– The test being the cause (as it was the test that caused the bug to be displayed).
    – The developer being the cause (for coding the software that the bug exists in).
    – The tester being the cause (for running the test that caused the bug to be displayed).

    One thing is for sure! Being aware of multiple perspectives can help dispel any blame culture!

    Michael replies: A premise behind each one of your examples that the bug is present before the test, and that performing the test brings the bug to our awareness. That was my original point.

  6. Arslan Ali says:

    Confession!

    I have used the term but only while teaching about “Product Elements” (SFDiPOT). I would suggest to break the product into elements to provide more coverage to the tests! – but “Breaking the Product” as in “Crashing” or “Failing” it, is not what we have endorsed!

    🙂

    Regards
    Arslan

    Michael replies: Well, aren’t you the clever one? Good for you (and I agree). 🙂

  7. Adam Knight says:

    Michael,

    Richard Bradshaw (@friendlytester) echoed this same statement last week on twitter. In a brief twitter conversation (http://www.exquisitetweets.com/tweets?eids=D0i1uR74ZV.D0j6EI7qzQ.D0khfiHA1R.D0ktcytR9M.D0m35v7JU4.D0nmhvcE0q.D0nt1S1xdY.D0pOypp92a) I responded with a different view. Whilst I can understand why we’d want to suggest that the software was already broken, to avoid the idea that the bugs didn’t exist until our tests exposed them. I suggested that I felt that ‘breaking software’ is exactly what testers do. I followed up today with a blog post explaining my reasoning (http://www.a-sisyphean-task.com/2013/12/potential-and-kinetic-brokenness.html). To summarise my position on this – I think that any working system has the potential to break in various ways given its existing behaviour and the appropriate external factors which include inputs, environmental conditions or user expectations. Rather than considering the software to being already broken I prefer to take the view that the potential for breaking is already present and testers explore to find this potential for where it can be broken to establish how likely the factors required are to occur during live use. In order to do this we usually have to realise this potential by forcing the system into a ‘broken’ state with our tests. In this way breaking software is what we do, to demonstrate potential for failure to the business and allow them to decide whether that potential constitutes sufficient risk to need addressing.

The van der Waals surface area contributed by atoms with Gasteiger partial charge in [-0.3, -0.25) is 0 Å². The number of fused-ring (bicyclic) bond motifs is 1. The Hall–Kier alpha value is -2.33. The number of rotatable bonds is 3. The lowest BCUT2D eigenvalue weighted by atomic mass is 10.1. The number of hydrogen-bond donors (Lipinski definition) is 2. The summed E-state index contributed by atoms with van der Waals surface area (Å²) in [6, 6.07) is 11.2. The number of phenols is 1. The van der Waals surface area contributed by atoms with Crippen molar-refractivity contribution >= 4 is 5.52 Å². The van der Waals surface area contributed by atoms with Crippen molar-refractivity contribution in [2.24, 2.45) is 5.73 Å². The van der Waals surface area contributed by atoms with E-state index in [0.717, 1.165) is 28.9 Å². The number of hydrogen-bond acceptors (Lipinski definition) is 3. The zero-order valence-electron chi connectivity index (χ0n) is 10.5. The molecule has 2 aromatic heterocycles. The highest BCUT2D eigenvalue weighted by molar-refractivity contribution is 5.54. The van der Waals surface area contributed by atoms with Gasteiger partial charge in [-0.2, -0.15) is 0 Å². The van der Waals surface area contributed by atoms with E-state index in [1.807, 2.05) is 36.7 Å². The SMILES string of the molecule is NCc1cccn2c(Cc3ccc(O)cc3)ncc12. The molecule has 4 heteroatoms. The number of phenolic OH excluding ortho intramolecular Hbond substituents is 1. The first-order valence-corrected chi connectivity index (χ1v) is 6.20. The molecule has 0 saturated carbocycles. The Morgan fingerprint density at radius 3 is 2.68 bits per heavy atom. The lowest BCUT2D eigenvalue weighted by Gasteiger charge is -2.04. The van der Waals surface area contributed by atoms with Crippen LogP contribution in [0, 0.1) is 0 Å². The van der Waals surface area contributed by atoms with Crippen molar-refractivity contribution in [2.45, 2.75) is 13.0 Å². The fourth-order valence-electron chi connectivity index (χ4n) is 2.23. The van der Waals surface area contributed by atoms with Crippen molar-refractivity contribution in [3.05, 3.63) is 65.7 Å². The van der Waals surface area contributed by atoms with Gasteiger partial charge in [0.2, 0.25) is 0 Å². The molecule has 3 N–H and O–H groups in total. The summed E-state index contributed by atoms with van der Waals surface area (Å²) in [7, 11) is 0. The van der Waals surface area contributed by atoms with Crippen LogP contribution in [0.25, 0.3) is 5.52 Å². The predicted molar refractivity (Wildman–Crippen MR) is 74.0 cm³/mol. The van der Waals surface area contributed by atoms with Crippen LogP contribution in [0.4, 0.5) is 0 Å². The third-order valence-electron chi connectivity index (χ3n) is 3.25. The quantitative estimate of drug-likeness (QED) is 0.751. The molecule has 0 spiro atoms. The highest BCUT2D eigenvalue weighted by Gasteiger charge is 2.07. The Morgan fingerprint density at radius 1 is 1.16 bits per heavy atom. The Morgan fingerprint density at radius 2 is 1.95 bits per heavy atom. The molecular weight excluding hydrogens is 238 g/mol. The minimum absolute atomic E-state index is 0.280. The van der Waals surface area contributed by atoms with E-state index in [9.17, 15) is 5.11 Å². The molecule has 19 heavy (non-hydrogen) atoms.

Cheers,

    Adam

    Michael replies: The binary “broken/not broken” is a simplification, and probably an oversimplification. The software is what it is, and does what it does, based on what people do with it. In my view, there’s a public relations problem with suggesting that testers create problems (“breaking the software”) rather than reveal problems (“showing that the software is broken”). For me, the image that the former calls up is that of someone hitting a vase with a hammer; a malicious and destructive action. Software is intangible and ephemeral, and bugs are not states in the software, but relationships between the software and some person(s). I’d like to change the image to one of investigating the software—as you suggest, identifying the circumstance in which some person might perceive a bug. “Broken” isn’t a very good image for that, but to the extent that it is, I’d like to make it explicit that the testers don’t break the relationship or the perception, either; they reveal it. As James Bach might put it, we break illusions about the perception of goodness.